Cell and Tissue Research

, Volume 267, Issue 1, pp 99–104

Identification of skeletal muscle precursor cells in vivo by use of MyoD1 and myogenin probes

  • Miranda D. Grounds
  • Kerryn L. Garrett
  • May C. Lai
  • Woodring E. Wright
  • Manfred W. Beilharz
Article

DOI: 10.1007/BF00318695

Cite this article as:
Grounds, M.D., Garrett, K.L., Lai, M.C. et al. Cell Tissue Res (1992) 267: 99. doi:10.1007/BF00318695

Summary

The activation of mononuclear muscle precursor cells after crush injury to mouse tibialis anterior muscles was monitored in vivo by in situ hybridization with MyoD1 and myogenin probes. These genes are early markers of skeletal muscle differentiation and have been extensively studied in vitro. The role in vivo of these regulatory proteins during myogenesis of mature muscle has not been studied previously. MyoD1 and myogenin mRNA were present in occasional mononuclear cells of uninjured muscle. Increased MyoD1 and myogenin mRNA sequences in mononuclear cells were detected as early as 6 h after injury, peaked between 24 and 48 h, and thereafter declined to pre-injury levels at about 8 days. The mRNAs were detected in mononuclear cells throughout the muscle, with the majority of cells located some distance from the site of crush injury. The presence of MyoD1 and myogenin mRNA at 6 to 48 h indicates that transcription of these genes is occurring at the same time as replication of muscle precursor cells in vivo. At no time were significant levels of mRNA for these genes detected in myotubes. MyoD1 and myogenin provide precise markers for the very early identification and study of mononuclear skeletal muscle precusor cells in muscle regenerating in vivo.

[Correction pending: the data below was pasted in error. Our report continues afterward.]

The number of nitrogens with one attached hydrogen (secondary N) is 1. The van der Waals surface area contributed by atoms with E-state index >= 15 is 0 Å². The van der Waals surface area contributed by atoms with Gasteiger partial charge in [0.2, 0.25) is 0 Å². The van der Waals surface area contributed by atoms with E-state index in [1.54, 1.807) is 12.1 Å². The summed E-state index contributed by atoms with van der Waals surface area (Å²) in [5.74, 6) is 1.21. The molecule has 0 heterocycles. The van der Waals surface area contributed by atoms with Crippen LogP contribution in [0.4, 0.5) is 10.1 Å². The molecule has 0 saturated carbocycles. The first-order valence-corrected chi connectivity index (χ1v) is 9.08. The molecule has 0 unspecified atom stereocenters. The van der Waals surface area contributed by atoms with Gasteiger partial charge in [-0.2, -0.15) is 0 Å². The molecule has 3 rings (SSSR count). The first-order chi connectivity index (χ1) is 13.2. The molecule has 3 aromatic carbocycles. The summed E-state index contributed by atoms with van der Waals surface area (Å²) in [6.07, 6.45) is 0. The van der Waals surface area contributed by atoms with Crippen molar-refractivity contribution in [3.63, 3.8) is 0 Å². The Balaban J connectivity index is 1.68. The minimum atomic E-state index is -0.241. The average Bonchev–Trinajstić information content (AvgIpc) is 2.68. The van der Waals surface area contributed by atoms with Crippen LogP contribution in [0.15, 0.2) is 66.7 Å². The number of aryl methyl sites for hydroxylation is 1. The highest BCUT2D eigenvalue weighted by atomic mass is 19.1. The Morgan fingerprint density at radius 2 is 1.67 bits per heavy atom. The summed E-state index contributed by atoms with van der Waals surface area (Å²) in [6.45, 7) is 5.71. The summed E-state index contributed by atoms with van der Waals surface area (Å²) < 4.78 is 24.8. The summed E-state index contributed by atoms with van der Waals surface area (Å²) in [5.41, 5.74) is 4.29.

Key words

Skeletal muscle Myogenesis Muscle regeneration MyoD1 Myogenin In situ hybridisation Mouse (Swiss SJL/J) 

Copyright information

© Springer-Verlag 1992

Authors and Affiliations

  • Miranda D. Grounds
    • 1
  • Kerryn L. Garrett
    • 2
  • May C. Lai
    • 2
  • Woodring E. Wright
    • 3
  • Manfred W. Beilharz
    • 2
  1. 1.Department of Pathology, Queen Elizabeth II Medical CentreThe University of Western AustraliaNedlandsAustralia
  2. 2.Department of Microbiology, Queen Elizabeth II Medical CentreThe University of Western AustraliaNedlandsAustralia
  3. 3.Department of Cell Biology and AnatomyThe University of Texas Southwestern Medical Center at DallasDallasUSA

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